Write a WebJob in a Website

Many times, in our web projects, we require a process to run separately from the main thread of the website. We had a scenario once to host our ASP.NET website on Windows Azure and there are different ways to do this.
The following file types are supported -
  • .cmd, .bat, .exe (using Windows cmd)
  • .ps1 (using PowerShell)
  • .sh (using Bash)
  • .php (using PHP)
  • .py (using Python)
  • .js (using Node.js)
  • .jar (using Java)
a- Write the code in global.asax startup method and run a timer. But that will run inside the main thread of website so it is not advisable to do that, as any sort of crash in either website or the timer thread will cause the pool to restart.
b- Write a Windows Service, this is a classic model if we have a Virtual machine in place, but if we have hosted our website as a Windows Azure Website, then this will not work.
c- If we host a Windows Azure website, which is a common scenario, Windows Azure provides an option to configure the WebJob host from the control panel where we can assign different properties like Triggering [continous, manual] and scheduling.
The Windows Azure WebJobs SDK is a framework that simplifies the task of adding background processing to Windows Azure Web Sites.
Aside from the main project, create a new C# Console application.
First, we need to install “Azure WebJobs SDK”, we can add it through NuGet module in our Visual Studio project.
To create a new WebJobs-enabled project, you can use the Console Application project template and enable WebJobs deployment as explained in the previous section. As an alternative, you can use the WebJobs new-project template: 
  • Use the WebJobs new-project template for an independent WebJob Create a project and configure it to deploy by itself as a WebJob, with no link to a web project. Use this option when you want to run a WebJob in a web app by itself, with no web application running in the web app. You might want to do this in order to be able to scale your WebJob resources independently of your web application resources.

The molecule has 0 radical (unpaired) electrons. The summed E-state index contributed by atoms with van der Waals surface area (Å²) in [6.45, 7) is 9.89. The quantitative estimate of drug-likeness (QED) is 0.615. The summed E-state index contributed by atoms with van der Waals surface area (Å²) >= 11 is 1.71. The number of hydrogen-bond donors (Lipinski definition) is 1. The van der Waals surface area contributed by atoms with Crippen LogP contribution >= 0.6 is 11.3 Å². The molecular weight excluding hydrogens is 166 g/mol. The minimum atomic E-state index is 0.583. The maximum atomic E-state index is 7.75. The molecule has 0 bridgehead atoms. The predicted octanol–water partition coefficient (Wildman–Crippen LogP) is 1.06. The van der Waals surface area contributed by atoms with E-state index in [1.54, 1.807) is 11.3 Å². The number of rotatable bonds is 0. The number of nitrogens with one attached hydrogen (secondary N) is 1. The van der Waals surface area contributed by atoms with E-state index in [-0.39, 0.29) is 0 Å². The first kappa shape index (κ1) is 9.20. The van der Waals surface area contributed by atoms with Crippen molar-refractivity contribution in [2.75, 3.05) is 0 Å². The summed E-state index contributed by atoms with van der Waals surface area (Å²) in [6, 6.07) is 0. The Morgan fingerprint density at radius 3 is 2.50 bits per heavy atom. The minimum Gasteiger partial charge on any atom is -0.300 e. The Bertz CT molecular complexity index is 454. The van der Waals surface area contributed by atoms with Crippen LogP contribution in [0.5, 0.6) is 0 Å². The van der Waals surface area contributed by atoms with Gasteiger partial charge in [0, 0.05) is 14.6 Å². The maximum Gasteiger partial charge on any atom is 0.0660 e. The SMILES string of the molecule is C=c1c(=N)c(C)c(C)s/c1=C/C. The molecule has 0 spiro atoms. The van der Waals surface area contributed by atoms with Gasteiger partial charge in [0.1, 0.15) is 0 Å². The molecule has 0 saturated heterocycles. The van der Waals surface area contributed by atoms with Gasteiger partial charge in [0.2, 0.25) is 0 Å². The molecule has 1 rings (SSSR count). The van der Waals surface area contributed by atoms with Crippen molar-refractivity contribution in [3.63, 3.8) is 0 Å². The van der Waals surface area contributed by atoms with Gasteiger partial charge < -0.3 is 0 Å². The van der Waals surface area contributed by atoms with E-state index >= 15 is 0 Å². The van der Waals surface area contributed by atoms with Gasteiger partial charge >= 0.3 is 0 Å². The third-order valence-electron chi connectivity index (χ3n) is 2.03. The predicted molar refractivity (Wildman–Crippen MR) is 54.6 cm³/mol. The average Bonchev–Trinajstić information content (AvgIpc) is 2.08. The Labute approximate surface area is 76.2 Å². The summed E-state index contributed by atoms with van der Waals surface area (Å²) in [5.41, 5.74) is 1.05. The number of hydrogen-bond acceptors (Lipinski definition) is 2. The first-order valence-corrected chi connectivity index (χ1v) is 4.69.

• Use the WebJobs new-project template for a WebJob linked to a web project Create a project that is configured to deploy automatically as a WebJob when a web project in the same solution is deployed. Use this option when you want to run your WebJob in the same web app in which you run the related web application

Use the WebJobs new-project template for an independent WebJob

  1. Click File > New Project, and then in the New Project dialog box click Cloud > Azure WebJob (.NET Framework).

  2. Follow the directions shown earlier to make the Console Application project an independent WebJobs project.

Use the WebJobs new-project template for a WebJob linked to a web project

  1. Right-click the web project in Solution Explorer, and then click Add > New Azure WebJob Project.

    The Add Azure WebJob dialog box appears.
  1. Complete the Add Azure WebJob dialog box, and then click OK.

Deploy a WebJobs project

A WebJobs project that you have linked to a web project deploys automatically with the web project. For information about web project deployment, see How-to guides > Deploy app in the left navigation.
To deploy a WebJobs project by itself, right-click the project in Solution Explorer and click Publish as Azure WebJob….
For an independent WebJob, the same Publish Web wizard that is used for web projects appears, but with fewer settings available to change.
After it is created, in Program.cs
  1. static JobHost Host = null;  
  2. static void Main() {  
  3.  var config = new JobHostConfiguration();  
  4.  if (config.IsDevelopment) {  
  5.   config.UseDevelopmentSettings();  
  6.  }  
  7.  Host = new JobHost(config);  
  8.  //Place Your code here if we want to execute a specific method after the job is triggered like below.  
  9.  Host.RunAndBlock();  
  10. }  
After we build the project, create a release.
Now from the Windows Azure panel, we can configure it using steps below.

Create a continuous WebJob 

  1. In the Azure portal, go to the App Service page of your App Service web app, API app, or mobile app.
  2. Select WebJobs.
  3. In the WebJobs page, select Add.

  4. Use the Add WebJob settings as specified in the table.

Using the steps mentioned above, a WebJob will start running if it's a continuous trigger; otherwise, you will have to start it manually if it is set as a manual trigger.
Azure WebJobs has made a potentially difficult and complex feature an easy and simple one to implement. It’s stable, scalable, and easy to modify as our needs change. If you haven’t checked out Azure WebJobs yet, you should, it can be used for a wide variety of needs.